To help engage the Tierra community in understanding the importance of these fuel treatments and stewardship goals, Andrew found opportunities to incorporate the forest management into Tierra’s vision of life-long, affirmative learning. The thinning work was done in-house, led by Tierra’s on-the-ground steward, sawyer, and mechanic Pavel McGlade. Pavel took a Safety and Woods Worker (SAWW) course through NNRG which was the genesis of Tierra’s SAWW classes. SAWW training promotes the safe and efficient use of chainsaws.

A SAWW training class underway at Tierra Learning Center. Photo by Andrew Holm.

Other opportunities spun off of the forest health projects. Faced with a huge amount of woody material leftover from thinning and fuel reduction treatments, Andrew and his colleagues began experimenting with biochar, a kind of charcoal produced when woody debris are burned at high temperatures in a low-oxygen environment. For a while the biochar was sold at local farmer’s markets. Now, the biochar operations are mostly used as an educational activity. Tierra’s biochar is mixed with compost and returned to the earth through the organic farm on-site, where it promotes water and nutrient retention.

In 2015, Tierra began commercial thinning operations. The canyon’s steep slopes made the work slow and trickySays Andrew, “The north facing slopes required road construction and cable logging—it was difficult to find an operator but we’re now nearing the completion of a 20 acre hillside unit.” Roads constructed for thinning double as firebreaks and provide increased recreational access.

The 20 acres that were commercially thinned in 2018. Photo by Lindsay Malone.
An unthinned stand at TLC. Photo by Lindsay Malone.

The pace of the commercial thinning work is dictated by the multiple public uses of Tierra. In the spring and summer, weddings and other events draw hundreds of people to the Learning Center. The beauty, tranquility, and recreational amenities are important to the community.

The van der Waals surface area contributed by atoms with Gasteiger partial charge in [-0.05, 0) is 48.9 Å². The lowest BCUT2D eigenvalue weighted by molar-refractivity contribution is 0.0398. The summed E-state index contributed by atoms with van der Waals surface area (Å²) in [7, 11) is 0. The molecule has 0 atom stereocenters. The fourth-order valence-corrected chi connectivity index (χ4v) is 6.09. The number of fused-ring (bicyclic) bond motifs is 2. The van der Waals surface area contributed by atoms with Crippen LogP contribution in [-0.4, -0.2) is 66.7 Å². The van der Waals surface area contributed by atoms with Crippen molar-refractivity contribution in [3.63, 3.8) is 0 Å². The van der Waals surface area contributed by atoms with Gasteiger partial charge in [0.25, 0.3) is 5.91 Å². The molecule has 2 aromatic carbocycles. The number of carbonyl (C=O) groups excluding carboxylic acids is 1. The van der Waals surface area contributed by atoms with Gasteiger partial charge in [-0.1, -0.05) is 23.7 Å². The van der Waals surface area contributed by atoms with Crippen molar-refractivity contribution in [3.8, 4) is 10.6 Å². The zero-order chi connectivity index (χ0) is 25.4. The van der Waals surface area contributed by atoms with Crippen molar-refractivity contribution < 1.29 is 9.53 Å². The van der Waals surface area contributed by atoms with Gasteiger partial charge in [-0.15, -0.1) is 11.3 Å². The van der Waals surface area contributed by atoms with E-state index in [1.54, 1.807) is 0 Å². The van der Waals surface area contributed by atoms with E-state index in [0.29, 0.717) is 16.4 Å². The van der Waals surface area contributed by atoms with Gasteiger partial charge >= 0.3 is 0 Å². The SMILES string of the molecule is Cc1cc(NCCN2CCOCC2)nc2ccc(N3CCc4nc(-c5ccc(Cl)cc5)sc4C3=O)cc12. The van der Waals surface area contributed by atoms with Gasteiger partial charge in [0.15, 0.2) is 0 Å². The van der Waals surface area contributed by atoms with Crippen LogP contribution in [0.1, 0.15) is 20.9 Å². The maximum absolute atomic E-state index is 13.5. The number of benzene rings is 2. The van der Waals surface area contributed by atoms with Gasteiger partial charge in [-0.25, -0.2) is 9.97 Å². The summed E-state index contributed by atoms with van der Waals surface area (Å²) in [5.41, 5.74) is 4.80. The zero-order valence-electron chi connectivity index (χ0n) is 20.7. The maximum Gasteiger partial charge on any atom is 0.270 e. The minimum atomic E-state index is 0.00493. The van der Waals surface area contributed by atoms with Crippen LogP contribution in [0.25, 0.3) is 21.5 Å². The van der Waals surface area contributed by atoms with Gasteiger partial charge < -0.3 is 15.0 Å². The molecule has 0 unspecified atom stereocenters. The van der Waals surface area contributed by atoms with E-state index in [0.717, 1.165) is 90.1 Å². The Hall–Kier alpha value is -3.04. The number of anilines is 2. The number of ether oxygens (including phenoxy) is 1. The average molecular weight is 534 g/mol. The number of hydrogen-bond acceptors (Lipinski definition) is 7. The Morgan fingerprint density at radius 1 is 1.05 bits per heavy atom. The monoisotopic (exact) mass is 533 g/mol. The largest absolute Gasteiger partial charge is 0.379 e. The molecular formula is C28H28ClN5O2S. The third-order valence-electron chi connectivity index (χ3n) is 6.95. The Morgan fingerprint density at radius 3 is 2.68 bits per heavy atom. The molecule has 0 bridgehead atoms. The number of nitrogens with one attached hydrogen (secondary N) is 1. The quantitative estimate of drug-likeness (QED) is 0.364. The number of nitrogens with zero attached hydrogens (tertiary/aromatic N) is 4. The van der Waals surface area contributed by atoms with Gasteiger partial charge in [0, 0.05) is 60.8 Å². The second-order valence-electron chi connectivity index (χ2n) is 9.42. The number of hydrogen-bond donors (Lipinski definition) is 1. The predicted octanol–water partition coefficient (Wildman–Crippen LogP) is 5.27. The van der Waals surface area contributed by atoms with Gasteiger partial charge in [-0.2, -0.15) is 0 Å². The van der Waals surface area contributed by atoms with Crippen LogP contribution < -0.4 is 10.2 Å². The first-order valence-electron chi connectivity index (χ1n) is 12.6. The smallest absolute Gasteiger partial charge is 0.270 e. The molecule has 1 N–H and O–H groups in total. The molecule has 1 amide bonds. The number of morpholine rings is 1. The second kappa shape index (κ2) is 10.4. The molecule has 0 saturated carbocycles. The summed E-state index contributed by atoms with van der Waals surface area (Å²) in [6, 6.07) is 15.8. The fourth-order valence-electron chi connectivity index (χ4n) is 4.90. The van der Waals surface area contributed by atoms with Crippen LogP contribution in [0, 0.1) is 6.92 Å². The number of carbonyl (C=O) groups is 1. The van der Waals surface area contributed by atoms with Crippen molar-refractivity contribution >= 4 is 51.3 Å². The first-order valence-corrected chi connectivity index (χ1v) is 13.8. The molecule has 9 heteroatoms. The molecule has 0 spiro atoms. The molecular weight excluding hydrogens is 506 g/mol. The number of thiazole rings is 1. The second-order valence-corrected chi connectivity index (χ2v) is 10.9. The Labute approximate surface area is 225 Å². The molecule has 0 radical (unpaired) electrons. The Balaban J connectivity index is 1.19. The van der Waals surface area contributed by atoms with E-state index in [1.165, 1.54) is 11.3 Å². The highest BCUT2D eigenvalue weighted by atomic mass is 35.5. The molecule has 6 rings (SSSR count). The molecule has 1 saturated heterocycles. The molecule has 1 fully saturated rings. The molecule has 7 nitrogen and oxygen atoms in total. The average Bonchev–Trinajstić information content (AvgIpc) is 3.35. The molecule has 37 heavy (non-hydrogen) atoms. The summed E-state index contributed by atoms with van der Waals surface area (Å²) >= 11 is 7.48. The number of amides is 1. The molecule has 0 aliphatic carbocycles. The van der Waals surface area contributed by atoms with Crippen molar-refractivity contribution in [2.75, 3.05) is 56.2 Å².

There’s still some 170 acres that could benefit from thinning and the goal is to treat about 20 acres a year for next 5-10 years. In future years Tierra has the potential for being a show case demonstration forest for the Chumstick Valley and the greater region given the range of treatments, challenges, and objectives that are common denominators among forest owners in the eastern foothills of the central Cascades. 

Chucking wood in the winter. Photo by Andrew Holm.

There is still a lot of work to be done in Tierra’s forests, but Andrew takes the long view. “I think we’re seeing the forestry component here as continuously on-going. [This] slow pace and scale is about what we can manage.” Of course, managing wildfire risk doesn’t just start and end with one property. Which is why Tierra isn’t going at it alone—they’re part of the Chumstick Wildfire Stewardship Coalition: a group of landowners and businesses in the Chumstick watershed providing education, funding, training, and support for community efforts to manage and adapt to wildfire. 

In the meantime, pottery is shaped. Organic vegetables are tended to. All community members are cared for, so that they can learn and thrive. Tierra’s residents and guests continue to enjoy the beautiful, resilient forest behind the FSC® gate sign. And, according to Andrew, migratory birds continue to stop by. He seems pleased that the canyon is, in his words, “still is an attractive place to do a layover.”

Learn more about Tierra Learning Center’s various programs: www.tierralearningcenter.org
Find cost-share programs for your forest health projects: www.nnrg.org/resources-for-funding-forest-stewardship
Read about thinning and selling trees: www.nnrg.org/resources/thinning-selling-tree
Learn all about biochar and biofuels: www.nnrg.org/resources/biochar-biofuels